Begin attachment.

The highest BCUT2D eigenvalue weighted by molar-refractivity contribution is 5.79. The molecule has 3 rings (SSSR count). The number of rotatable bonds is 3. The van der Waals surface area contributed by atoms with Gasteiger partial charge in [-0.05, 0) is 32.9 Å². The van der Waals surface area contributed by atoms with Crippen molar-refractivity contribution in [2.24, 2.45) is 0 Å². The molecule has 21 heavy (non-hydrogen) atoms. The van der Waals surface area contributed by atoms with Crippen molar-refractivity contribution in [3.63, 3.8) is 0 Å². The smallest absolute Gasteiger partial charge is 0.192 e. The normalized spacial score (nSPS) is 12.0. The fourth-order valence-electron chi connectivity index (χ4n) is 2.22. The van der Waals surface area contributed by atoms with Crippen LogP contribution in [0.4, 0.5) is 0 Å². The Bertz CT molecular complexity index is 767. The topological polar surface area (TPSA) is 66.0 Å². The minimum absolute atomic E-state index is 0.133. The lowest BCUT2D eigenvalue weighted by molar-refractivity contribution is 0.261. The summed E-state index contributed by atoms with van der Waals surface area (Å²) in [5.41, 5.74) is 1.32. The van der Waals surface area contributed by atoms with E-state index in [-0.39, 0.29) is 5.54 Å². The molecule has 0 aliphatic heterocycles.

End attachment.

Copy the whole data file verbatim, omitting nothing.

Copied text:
The highest BCUT2D eigenvalue weighted by molar-refractivity contribution is 5.79. The molecule has 3 rings (SSSR count). The number of rotatable bonds is 3. The van der Waals surface area contributed by atoms with Gasteiger partial charge in [-0.05, 0) is 32.9 Å². The van der Waals surface area contributed by atoms with Crippen molar-refractivity contribution in [2.24, 2.45) is 0 Å². The molecule has 21 heavy (non-hydrogen) atoms. The van der Waals surface area contributed by atoms with Crippen molar-refractivity contribution in [3.63, 3.8) is 0 Å². The smallest absolute Gasteiger partial charge is 0.192 e. The normalized spacial score (nSPS) is 12.0. The fourth-order valence-electron chi connectivity index (χ4n) is 2.22. The van der Waals surface area contributed by atoms with Crippen LogP contribution in [0.4, 0.5) is 0 Å². The Bertz CT molecular complexity index is 767. The topological polar surface area (TPSA) is 66.0 Å². The minimum absolute atomic E-state index is 0.133. The lowest BCUT2D eigenvalue weighted by molar-refractivity contribution is 0.261. The summed E-state index contributed by atoms with van der Waals surface area (Å²) in [5.41, 5.74) is 1.32. The van der Waals surface area contributed by atoms with E-state index in [-0.39, 0.29) is 5.54 Å². The molecule has 0 aliphatic heterocycles.